Friday, October 14, 2016

Which Americans Prefer Dictatorship?

One thing I’ve been addressing, or trying to address, is this sudden popularity of fascism, of the idea of dictatorship. Why are Americans attracted to something they’ve never experienced? Why do Americans assume that a dictator would take dictation from them personally? Because that is the assumption Trump’s millions of admirers make.

It isn’t a misunderstanding of dictatorship. Dictators have total power but they are products of a machinery which is the source of that power. If Americans think this is a foreign idea or an obsolete idea they are wrong. It’s existed in America for centuries and it’s still here. As most of America has modernized and urbanized there are parts of America that have remained feudal and antebellum.

The regions where Trump is especially popular are actually very familiar with dictatorship.

The only seat of dictatorial power in America (since the decline of the big city machines anyway) is in rural areas where sheriffs run things. Every powerful office in America has a check on its power, a rival power center in the same district–––except small town sheriffs, whose only check is the electorate, an electorate which is more easily cowed and controlled in rural areas.

Rural sheriffs were the enforcers of Jim Crow. But these same sheriffs have also been the enforcers of male rule. Where the sheriff and his posse of good old boys is the only police force you will probably also find that crimes against women are seldom taken seriously. Unless the “violation of sacred womanhood” serves as a useful bludgeon against persons outside the powerful circles surrounding the sheriff.

Former (perhaps not so former) Jim Crow country is also Trump Country and Good Old Boy Country and Women-Do-As-They’re-Told Country. It's familiar from the rural South, but it persists in all corners of the country.

It would be worthwhile to examine and report on what I suspect is a significant difference in how women are protected by the law in these areas compared with the rest of the country, and how women in these areas are coerced into thinking like their menfolk and acting, thinking and voting as they are instructed.

There is an important difference between democratic power––the power of a democratic government––and police power. Certainly, these rural sheriffs are elected, but the actual power exists in the office, which is not subject to vote––these regions do not vote to invalidate the sheriff’s power, they simply rotate the occupants of the office, and the occupants exercise the traditional white male rule, enforcing laws that protect that rule and dismissing complaints that challenge it.

These are the areas where you hear serious discussions of "Obama seizing power", as reported in this MotherJones article. Any exercise of lawful Constitutional powers they dislike or disagree with is considered dictatorial, but their own dictatorial rule is entirely proper because it is local. These areas resent federal laws and judicial rulings and regulations because these are the alternate powers that protect and empower women and minorities.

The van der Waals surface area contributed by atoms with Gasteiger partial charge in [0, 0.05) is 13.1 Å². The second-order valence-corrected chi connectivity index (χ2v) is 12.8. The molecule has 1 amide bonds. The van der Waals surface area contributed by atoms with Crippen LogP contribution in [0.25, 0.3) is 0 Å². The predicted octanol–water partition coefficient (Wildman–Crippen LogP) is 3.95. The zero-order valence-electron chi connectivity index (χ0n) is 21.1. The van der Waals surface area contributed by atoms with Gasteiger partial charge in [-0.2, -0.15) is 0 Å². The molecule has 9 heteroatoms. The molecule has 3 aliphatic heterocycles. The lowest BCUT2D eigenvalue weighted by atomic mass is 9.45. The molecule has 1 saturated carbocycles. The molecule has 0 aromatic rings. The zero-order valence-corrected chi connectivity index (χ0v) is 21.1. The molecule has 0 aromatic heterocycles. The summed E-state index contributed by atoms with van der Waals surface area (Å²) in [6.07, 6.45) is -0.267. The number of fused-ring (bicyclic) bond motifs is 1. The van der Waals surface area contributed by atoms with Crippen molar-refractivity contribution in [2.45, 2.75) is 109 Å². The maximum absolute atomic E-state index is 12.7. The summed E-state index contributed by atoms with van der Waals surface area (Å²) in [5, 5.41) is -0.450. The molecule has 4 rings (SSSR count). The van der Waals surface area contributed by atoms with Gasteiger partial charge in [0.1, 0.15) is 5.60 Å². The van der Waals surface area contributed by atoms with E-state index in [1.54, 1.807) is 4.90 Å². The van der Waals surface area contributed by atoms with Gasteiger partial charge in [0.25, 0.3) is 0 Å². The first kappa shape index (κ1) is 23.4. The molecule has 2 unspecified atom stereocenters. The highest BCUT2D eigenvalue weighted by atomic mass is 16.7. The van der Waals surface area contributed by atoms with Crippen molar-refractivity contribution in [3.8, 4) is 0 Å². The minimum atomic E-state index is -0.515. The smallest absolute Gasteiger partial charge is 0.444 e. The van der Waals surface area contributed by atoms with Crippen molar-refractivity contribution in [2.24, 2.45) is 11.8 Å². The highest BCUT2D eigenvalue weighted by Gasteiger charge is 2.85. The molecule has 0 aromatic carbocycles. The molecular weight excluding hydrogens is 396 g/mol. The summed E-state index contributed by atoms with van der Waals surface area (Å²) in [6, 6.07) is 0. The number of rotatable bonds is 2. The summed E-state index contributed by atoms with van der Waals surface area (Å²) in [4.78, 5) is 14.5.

(This bias against federal law was called Nullification when slave states refused to respect any federal law restricting slaveowners' rights. The strategy of Nullification re-emerged in 2009 as all Republicans vowed to disrespect everything the new black president proposed. This excerpt from a Frontline documentary describes this modern Nullification.)

This article from RightWingWatch describes another example of how rural dictators resent the dictatorial powers of the first black president. They cry out against imaginary dictators while they enjoy their own absolute power. They accuse Washington of dictatorship yet they admire a very real tyrant in Russia, whose spies are working hard to put their man Trump into the White House. (This idea of a local tyrant calling on a foreign tyrant to overthrow the national government is not new. It has roots in the Jacobite rebellions against the British parliament, the discontent that sent floods of emigrants to America, whose descendants still populate America's backwoods South.)

The idea of a local police force answerable to no one outside the community is sacred in the parts of America that gravitate toward Trump. Because how things have always been done in these areas is the only right way to do things. It was that way when Eisenhower tried to “interfere" with their Jim Crow law enforcement. It’s that way now when they scream about Obama’s planned dictatorship. Regulation by a fairer national law is anathema to them. What they call "liberty" we could just as well call defiance. They are defying the Constitution they claim to worship. In areas where women and people of color and newcomers who are simply “not from here" are not protected by the law, the system isn’t a democratic one, it’s a kind of dictatorship. These are the areas which want dictatorship on a national scale.

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